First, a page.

Who Is Willis Carto?
Meet the man who’s
been called frightening, controversial and mysterious and who’s been a driving
force behind such independent media voices as The Spotlight, The
Barnes Review and American Free Press, among many others.
For over 50 years he’s
been one of the front-line figures in the American nationalist movement and the
target of groups like the Anti-Defamation League (ADL).
Here’s the first-ever
full-length biography of Willis A. Carto.
Maybe you’ve heard of
him, maybe you haven’t. But Carto’s central role (usually behind the scenes) in
so many important projects of interest to American patriots, is the focus of
this wide-ranging and intriguing work. Love him or hate him, here’s his story.
volume of lies and disinformation that’s been circulated about Carto over the
years, this work by George Michael, Ph.D., a professor at the University of
Virginia’s College at Wise, is a reasonably objective study by a scholar who’s
taken the time to interview Carto and his associates, delve through the
archives and try to separate the facts from the myths.
pictures and fascinating details from Carto’s personal files.
jacket, 341 pages, exclusive photos
Table of Contents
List of Illustrations
List of Illustrations
2. The Far Right
before Carto -- 5
3. Early Years -- 18
4. Right -- 24
5. Uniting the Right
6. The Birth of
Liberty Lobby -- 62
7. Francis Parker
Yockey and Imperium -- 75
8. The Turbulent
Decade -- 87
9. Youth for Wallace
10. The Spotlight --
11. Opposition -- 113
12. The Institute for
Historical Review -- 124
13. The Populist
Worldview -- 144
14. The Populist
Party -- 157
15. The Rise and
Decline of the Christian Patriot/Militia Movement -- 177
Battles: The Struggle with the IHR -- 195
17. The Barnes Review
18. Death and
Rebirth? The End of the Spotlight and the Emergence of American Free Press --
Willis Carto and the Postwar American Far Right -- 239
Notes -- 247
Bibliography -- 313
The Right Book
for Americans Left in Ignorance -5/5
Clark on May 25, 2009 (Amazon.com)
In view of the
fact there are so many American concepts concerning what's "right",
what's "left," what's "conservative" and what's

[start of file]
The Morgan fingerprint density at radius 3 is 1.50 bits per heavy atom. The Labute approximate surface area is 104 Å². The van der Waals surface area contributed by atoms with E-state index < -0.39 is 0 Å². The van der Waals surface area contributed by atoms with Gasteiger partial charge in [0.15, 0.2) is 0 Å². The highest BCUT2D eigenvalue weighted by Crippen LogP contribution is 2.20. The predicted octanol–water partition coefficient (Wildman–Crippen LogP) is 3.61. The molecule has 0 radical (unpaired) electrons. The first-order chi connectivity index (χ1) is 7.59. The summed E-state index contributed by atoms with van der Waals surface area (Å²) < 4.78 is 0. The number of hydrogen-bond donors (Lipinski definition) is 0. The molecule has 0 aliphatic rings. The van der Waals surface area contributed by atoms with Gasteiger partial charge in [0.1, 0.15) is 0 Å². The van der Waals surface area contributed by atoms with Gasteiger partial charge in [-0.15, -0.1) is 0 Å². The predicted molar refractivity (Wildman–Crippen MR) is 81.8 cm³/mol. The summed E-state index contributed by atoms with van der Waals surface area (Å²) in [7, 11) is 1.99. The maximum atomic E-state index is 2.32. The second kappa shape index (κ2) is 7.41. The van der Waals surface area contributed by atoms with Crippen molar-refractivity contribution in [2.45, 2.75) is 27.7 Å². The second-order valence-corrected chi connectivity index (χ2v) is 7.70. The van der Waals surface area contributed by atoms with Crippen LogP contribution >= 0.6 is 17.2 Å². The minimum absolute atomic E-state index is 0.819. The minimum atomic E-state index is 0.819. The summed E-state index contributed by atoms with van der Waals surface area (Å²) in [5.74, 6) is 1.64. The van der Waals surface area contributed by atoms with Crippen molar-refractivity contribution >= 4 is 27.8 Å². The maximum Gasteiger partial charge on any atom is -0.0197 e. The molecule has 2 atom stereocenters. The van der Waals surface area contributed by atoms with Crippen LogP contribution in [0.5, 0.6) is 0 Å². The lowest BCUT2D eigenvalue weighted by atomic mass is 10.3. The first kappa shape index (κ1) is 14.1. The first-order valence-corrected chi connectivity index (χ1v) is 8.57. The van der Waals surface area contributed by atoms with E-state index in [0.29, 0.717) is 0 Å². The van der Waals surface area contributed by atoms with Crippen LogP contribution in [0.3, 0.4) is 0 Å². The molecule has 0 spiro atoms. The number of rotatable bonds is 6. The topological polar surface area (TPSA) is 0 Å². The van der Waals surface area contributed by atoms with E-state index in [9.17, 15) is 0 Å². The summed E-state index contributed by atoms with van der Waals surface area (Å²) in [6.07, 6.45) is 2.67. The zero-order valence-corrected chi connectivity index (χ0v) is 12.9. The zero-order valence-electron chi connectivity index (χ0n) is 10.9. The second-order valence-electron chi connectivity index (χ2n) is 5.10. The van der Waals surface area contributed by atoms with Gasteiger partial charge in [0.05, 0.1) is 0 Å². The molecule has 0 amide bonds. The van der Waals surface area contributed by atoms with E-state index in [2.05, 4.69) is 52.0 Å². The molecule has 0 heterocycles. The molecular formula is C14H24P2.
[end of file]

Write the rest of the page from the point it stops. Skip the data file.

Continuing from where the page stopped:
"liberal," it is with much appreciation that many readers will
welcome George Michael's analysis.
research plays a prominent role in his book, and this gives it the credibilty
and subsequent value it deserves. In an American century that endured the 9/11
crisis toward the beginning, and is only now beginning to see governmental
decisions declassified, I am reminded of a statement given by C.P. Snow in
1960: "It is very easy, in an atmosphere of crisis, in the midst of secret
decisions, for men to surrender both their reason and their will."
then, that Rush Limbaugh doesn't appear in the index, but Willis Carto and
Francis Parker Yockey do. I doubt many Limbaugh-schooled conservatives have
ever heard of Carto and Yockey. Michael offers them an opportunity to expand
their education. But, with Snow's wisdom in mind, is there any reason to
believe they will?
of an admirable but unexciting man - 4/5 stars
By J. Michael on June 24, 2014 (Amazon.com)
While the book
did contain some information and pictures I had never seen before- e.g. Carto's
war service, his friendship with Otto Skorzeny, and some other things- there
really weren't any unexpected revelations here for anyone with a vague
knowledge of Carto. Hardly the spooky and shadowy figure the Left makes him out
to be, the man was what he represented himself as: a patriotic American who
made a fair amount of money through right-wing newspaper and book publishing
and who used that money to promulgate his message of paleo-conservatism,
Jeffersonian populism, traditional morality and national self-interest.
What set him
apart from his competitors was that he was a down-to-earth businessman who was
not beset by delusions of grandeur. He never wanted, or had the constitution to
be the Fuhrer or the man on a horse; he only wanted his government to return to
sanity in a time of treachery and deliberate subversion at the highest levels.
He had the unique sense to produce a product that mainstream Americans of his
generation found attractive, while very subtly introducing the more radical
ideas- on race, WWII and the Jews- that would have been reflexively rejected
had they been broached more openly.
critics had a point in that his readership became increasingly geriatric and
thus less consequential. To be fair, that can be explained by the greater
degeneracy and political correctness of the younger generation, even on the
Right, not to mention their weaker literacy and lesser sense of patriotism.
After all, his detractors and competitors never caught the attention of the
youth either. Nevertheless, it was a glaring failure.
Michael (born 1961) is an American associate professor of political science and
administration of justice at The University of Virginia's College at Wise. He
studies right-wing extremism, including the relationship between militant Islam
and the far right, and is the author of Confronting Right-Wing Extremism
and Terrorism in the USA (2003), The Enemy of My Enemy: The Alarming
Convergence of Militant Islam and the Extreme Right (2006), Willis Carto and
the American Far Right (2008), and Theology of Hate: A History of the World
Church of the Creator (2009).